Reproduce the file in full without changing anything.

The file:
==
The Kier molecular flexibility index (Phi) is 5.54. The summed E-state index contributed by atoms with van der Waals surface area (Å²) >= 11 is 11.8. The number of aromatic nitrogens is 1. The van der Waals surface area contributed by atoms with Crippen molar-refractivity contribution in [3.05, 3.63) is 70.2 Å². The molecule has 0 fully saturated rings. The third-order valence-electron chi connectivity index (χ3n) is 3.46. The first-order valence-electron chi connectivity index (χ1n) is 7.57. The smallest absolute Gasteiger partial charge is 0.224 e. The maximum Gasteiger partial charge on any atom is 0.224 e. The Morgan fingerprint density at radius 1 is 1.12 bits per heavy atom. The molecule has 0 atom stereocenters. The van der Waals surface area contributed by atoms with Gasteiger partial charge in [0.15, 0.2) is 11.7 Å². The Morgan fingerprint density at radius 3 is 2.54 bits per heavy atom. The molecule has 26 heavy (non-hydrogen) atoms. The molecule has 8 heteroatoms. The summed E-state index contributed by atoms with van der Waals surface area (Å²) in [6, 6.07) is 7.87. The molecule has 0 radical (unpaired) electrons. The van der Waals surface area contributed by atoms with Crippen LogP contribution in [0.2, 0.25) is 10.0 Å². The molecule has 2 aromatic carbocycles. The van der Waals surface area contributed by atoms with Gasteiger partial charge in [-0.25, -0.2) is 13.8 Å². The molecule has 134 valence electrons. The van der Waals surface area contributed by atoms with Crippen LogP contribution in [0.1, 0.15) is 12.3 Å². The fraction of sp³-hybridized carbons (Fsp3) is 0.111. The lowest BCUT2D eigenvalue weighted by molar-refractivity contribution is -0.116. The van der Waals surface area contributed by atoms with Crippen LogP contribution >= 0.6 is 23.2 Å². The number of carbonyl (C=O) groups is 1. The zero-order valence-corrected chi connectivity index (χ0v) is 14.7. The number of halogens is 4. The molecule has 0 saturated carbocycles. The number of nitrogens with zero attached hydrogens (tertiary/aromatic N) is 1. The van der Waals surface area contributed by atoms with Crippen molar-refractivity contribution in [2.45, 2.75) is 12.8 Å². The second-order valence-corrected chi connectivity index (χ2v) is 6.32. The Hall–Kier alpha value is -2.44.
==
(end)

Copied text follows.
The Kier molecular flexibility index (Phi) is 5.54. The summed E-state index contributed by atoms with van der Waals surface area (Å²) >= 11 is 11.8. The number of aromatic nitrogens is 1. The van der Waals surface area contributed by atoms with Crippen molar-refractivity contribution in [3.05, 3.63) is 70.2 Å². The molecule has 0 fully saturated rings. The third-order valence-electron chi connectivity index (χ3n) is 3.46. The first-order valence-electron chi connectivity index (χ1n) is 7.57. The smallest absolute Gasteiger partial charge is 0.224 e. The maximum Gasteiger partial charge on any atom is 0.224 e. The Morgan fingerprint density at radius 1 is 1.12 bits per heavy atom. The molecule has 0 atom stereocenters. The van der Waals surface area contributed by atoms with Gasteiger partial charge in [0.15, 0.2) is 11.7 Å². The Morgan fingerprint density at radius 3 is 2.54 bits per heavy atom. The molecule has 26 heavy (non-hydrogen) atoms. The molecule has 8 heteroatoms. The summed E-state index contributed by atoms with van der Waals surface area (Å²) in [6, 6.07) is 7.87. The molecule has 0 radical (unpaired) electrons. The van der Waals surface area contributed by atoms with Crippen LogP contribution in [0.2, 0.25) is 10.0 Å². The molecule has 2 aromatic carbocycles. The van der Waals surface area contributed by atoms with Gasteiger partial charge in [-0.25, -0.2) is 13.8 Å². The molecule has 134 valence electrons. The van der Waals surface area contributed by atoms with Crippen LogP contribution in [0.1, 0.15) is 12.3 Å². The fraction of sp³-hybridized carbons (Fsp3) is 0.111. The lowest BCUT2D eigenvalue weighted by molar-refractivity contribution is -0.116. The van der Waals surface area contributed by atoms with Crippen LogP contribution >= 0.6 is 23.2 Å². The number of carbonyl (C=O) groups is 1. The zero-order valence-corrected chi connectivity index (χ0v) is 14.7. The number of halogens is 4. The molecule has 0 saturated carbocycles. The number of nitrogens with zero attached hydrogens (tertiary/aromatic N) is 1. The van der Waals surface area contributed by atoms with Crippen molar-refractivity contribution in [2.45, 2.75) is 12.8 Å². The second-order valence-corrected chi connectivity index (χ2v) is 6.32. The Hall–Kier alpha value is -2.44.